The benefits of group interviews

Renato Alesiani
Renato Alesiani

I recently had the pleasure to sit down with Renato Alesiani, CEO of WaveCrest Hotels and Resorts, based in California. As the management firm for Hilton Garden Inn Carlsbad Beach, WaveCrest has developed a premier reputation for sustaining exceptional staff — translating into superb guest services, critical praise and customer loyalty.

Renato was quick to point out that this virtuous cycle begins well before staff training. He contends that WaveCrest’s regimented group interview process ensures the company recruits only the most passionate employees in a very time-efficient manner. Reduced staff turnover and six- to seven-digit cost savings on new hire starting wages are also key benefits. The practice has become integral to the overall quality and community satisfaction of WaveCrest’s hotels.

Larry Mogelonsky: So, how does your group interview process work?

Renato Alesiani: Applicants take the initial step by coming onsite and inquiring about potential job openings. WaveCrest wants them to feel special and appreciated from the start. The front desk staff members know to treat applicants like guests, offering comfortable seating and beverages while they fill out the required paperwork. From there, all potential employees are scheduled into a group interview timeslot, usually biweekly. The idea is to wow the applicants from the beginning and imbue a standard for success.

The HR director spearheads the process, organizing the day and time for all group interviews. Next, the HR director then leads the potential employees through a tour of to the hotel, the job, benefits, environment and expectations. After a roundtable introduction from each interviewee, there’s the group exercise. Successful applicants get a call back within two business days.

With the GM and three department heads also present alongside the HR director, the group interview process is designed to weed out undesirable applicants. These five acutely observe how the group interacts, individual attitudes and team spirit. Character deficits in these areas may not present themselves in a one-on-one interview, but will be apparent during the group exercise where applicants are divided into small teams and given a five-minute scenario to solve. The senior managers judge how each candidate works in a team environment. Are they participating or aloof, active or overbearing, indecisive or assertive, inclusive or exclusive? There’s typically no right or wrong to the scenarios; it’s the thought process that counts.

No one can overrule another’s decision to strike an applicant out. The five senior managers have to trust each other’s instincts when it comes to who should not be given a chance to reach the next stage. And having no experience is never a reason to disqualify a candidate at this point — no lengthy talks of past accomplishments, only gut feelings based on character. In fact, being a neophyte is often a plus because they are free of bad habits and preconceptions. A job can be taught — attitude cannot.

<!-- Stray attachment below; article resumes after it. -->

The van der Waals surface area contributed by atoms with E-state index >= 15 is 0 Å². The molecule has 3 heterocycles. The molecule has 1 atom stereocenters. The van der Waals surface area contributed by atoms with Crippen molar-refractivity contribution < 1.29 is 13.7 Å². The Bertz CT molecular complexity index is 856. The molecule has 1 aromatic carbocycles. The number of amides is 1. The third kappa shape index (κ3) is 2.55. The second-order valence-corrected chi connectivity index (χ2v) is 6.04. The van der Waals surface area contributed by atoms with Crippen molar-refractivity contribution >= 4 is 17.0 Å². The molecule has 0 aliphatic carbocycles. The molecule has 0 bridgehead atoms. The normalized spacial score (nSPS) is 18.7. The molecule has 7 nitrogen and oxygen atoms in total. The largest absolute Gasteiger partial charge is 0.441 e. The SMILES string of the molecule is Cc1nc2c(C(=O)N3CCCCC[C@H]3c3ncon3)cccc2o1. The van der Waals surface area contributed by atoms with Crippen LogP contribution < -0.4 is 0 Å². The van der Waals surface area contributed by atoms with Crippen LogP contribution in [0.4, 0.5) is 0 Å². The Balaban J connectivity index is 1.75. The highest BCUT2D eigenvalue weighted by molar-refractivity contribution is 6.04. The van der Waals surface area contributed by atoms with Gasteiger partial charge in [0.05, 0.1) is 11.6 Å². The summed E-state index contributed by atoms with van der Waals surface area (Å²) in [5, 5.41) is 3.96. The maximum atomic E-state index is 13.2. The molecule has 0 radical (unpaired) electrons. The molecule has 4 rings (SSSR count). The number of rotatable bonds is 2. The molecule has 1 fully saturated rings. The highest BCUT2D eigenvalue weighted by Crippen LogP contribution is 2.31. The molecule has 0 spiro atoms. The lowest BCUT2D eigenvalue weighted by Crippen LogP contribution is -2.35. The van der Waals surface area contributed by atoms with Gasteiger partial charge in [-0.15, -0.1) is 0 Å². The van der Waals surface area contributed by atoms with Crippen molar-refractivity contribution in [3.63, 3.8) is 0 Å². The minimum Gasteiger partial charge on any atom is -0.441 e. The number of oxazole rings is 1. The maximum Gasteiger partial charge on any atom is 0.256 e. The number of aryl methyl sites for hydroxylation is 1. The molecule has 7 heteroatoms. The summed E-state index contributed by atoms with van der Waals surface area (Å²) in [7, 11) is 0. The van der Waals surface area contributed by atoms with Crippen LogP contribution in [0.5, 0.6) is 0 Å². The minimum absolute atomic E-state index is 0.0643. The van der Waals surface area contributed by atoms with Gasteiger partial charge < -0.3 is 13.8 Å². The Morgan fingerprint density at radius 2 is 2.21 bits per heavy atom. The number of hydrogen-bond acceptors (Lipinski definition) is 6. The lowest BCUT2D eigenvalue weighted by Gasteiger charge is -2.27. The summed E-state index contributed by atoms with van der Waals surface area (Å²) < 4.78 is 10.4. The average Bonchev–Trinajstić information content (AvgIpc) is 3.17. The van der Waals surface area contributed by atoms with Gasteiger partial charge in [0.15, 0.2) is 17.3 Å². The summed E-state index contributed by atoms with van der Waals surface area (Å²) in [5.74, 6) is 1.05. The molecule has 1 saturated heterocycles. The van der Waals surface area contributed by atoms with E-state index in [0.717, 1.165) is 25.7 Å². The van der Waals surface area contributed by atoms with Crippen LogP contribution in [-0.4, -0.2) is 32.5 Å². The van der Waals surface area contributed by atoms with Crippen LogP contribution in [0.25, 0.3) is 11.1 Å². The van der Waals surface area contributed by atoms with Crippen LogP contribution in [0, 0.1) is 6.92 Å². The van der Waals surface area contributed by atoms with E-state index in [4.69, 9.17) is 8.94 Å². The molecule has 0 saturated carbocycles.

LM: What happens next?

RA: All applicants who pass the group interview stage are always given a second, one-on-one interview with the pertinent department head and the HR director, regardless of whether there’s an opening or not. This phase is far more traditional in design. Interviewees are now expected to wow the interviewer. Due to the groundwork already completed during the group interview, the discussions here go far more in-depth with regard to applicant background and career goals.

It’s also a practice of aligning the right applicant with the right department. For instance, someone applies intent on sales, but there are no openings at that time. If this individual has a genuine personality, they might be offered a job at the front desk and given a chance to shine until a sales position becomes available. The GM may even grant such an applicant a sales job from the start to keep the pressure on the other new hires. 

LM: What are the benefits to this approach?

RA: First off, by disqualifying the less suitable candidates during the initial round, it ensures that all hires are made from a more capable pool of applicants. Only those who really want the job will make it through. It sets the precedent that there are elevated expectations to meet. New hires will have a higher satisfaction at a starting wage lower than our competitors. They’ll see a long and fruitful future as a WaveCrest employee, vastly reducing turnover and saving managers the time of interviewing too many people.

Second is the “hip pocket” effect. An applicant may wow the managers throughout, only to find there are no immediate opportunities in his or her desired position. In this case, the HR director will add this person to a “ready for hire” list. The minute there’s an opening, such an applicant is called back, sustaining the high quality of service by minimizing productivity loss and overtime. 

LM: How did you implement this process?

RA: When WaveCrest initiated the group interview process, there was a widespread stigma that placing new hires at lower starting wages would deter the best prospects and increase the turnover rate — neither of which was the case. The key barrier was teaching the HR director and other senior managers how to properly conduct the group interviews so they could accurately judge each interviewee in a limited timeframe. Managers had to be trained to focus more on assessing character traits and critical thinking than technical knowledge. It took nearly six months to master the process, but now that it’s in place, the benefits could never be better.